People can sue, conduct discovery and go to trial instead of sue and settle confidentially so that Duke avoids discovery or settle before suit, so that Duke is not embarrassed by the filing of a complaint. Surely people should know that Duke can't buy silence if it's not for sale.
Duke's been fortunate.
The Dowd family brought a fantastic punitive grading case against Duke and perennial visiting Professor Kim Curtis, but then settled confidentially before discovery, much less a public trial.
The families of Collin Finnerty, Reade Seligmann and David Evans settled confidentially with Duke without even filing a complaint or obtaining an apology.
So it's up to the families of the unindicted players to pursue truth, justice and what should be the American way and, in the process, put the the ugly truth about Duke's relationship to the bogus case on public display.
Through depositions related to Mr. Nifong's ethics case, and other information, it was learned that Duke police provided certain information to Durham authorities, including lacrosse players' individual key card records for March 13 and 14, 2006, on March 31, 2006, two days after a meeting between Durham authorities and senior officials of the Duke police department and the same day that Mr. Nifong signed a subpoena seeking the information officially.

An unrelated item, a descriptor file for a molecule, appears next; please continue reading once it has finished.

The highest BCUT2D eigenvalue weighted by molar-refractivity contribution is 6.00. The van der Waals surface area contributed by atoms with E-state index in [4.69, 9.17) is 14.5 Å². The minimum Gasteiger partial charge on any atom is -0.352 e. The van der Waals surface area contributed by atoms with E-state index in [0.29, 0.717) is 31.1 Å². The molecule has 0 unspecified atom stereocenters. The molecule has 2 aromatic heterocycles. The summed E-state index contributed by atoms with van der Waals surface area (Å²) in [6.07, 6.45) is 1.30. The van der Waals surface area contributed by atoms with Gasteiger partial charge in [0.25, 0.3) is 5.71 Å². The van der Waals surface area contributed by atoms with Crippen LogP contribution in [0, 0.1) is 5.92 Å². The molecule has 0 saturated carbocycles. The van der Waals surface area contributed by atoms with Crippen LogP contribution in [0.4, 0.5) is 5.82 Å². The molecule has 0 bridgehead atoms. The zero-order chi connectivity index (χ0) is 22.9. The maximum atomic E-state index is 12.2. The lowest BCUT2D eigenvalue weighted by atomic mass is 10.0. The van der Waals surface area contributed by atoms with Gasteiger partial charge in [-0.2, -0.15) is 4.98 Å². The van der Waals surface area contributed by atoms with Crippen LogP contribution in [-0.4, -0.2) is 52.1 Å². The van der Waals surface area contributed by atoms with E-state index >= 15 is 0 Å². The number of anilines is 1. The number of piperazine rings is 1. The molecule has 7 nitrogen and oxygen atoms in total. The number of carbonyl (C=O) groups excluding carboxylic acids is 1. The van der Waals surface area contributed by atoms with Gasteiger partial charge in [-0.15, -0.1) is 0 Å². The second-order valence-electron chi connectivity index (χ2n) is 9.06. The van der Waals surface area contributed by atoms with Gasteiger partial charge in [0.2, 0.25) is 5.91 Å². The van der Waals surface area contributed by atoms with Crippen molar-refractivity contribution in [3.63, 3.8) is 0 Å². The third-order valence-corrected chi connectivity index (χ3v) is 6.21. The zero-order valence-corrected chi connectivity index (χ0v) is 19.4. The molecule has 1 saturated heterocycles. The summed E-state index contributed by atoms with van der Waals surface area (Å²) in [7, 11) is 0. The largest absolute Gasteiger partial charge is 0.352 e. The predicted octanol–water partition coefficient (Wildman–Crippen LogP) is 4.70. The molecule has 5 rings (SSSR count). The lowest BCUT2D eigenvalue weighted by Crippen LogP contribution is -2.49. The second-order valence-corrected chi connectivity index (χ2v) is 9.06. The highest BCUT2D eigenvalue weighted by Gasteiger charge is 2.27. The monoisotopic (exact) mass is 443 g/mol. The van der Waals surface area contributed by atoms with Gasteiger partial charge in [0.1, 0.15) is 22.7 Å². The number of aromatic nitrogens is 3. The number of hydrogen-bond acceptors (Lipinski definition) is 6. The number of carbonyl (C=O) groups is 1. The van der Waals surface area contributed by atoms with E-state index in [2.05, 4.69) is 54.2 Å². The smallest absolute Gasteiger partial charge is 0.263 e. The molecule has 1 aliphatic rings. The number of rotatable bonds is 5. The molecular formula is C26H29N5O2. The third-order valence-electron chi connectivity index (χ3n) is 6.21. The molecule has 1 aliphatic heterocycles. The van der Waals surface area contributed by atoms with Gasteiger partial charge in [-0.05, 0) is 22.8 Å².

In providing this key card information without notifying the players, Duke violated FERPA and, reportedly, its own privacy rules.
There are no transcripts of North Carolina grand jury proceedings (and the North Carolina Legislature adjourned again without doing anything to rectify that deplorable situation), but this information reportedly was used to secure unwarranted indictments.
Matthew L. Drummond is Duke University's Director of The DukeCard Office.
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At a conference in New York City held on April 25, 2007, Mr. Drummond was a speaker at the"Understanding Customer Wants and Needs – Identifying Key Demographic Considerations" session.
Among other things, the session reportedly addressed how to determine the specific wants and needs of customers and how to improve sales through customer retention and loyalty.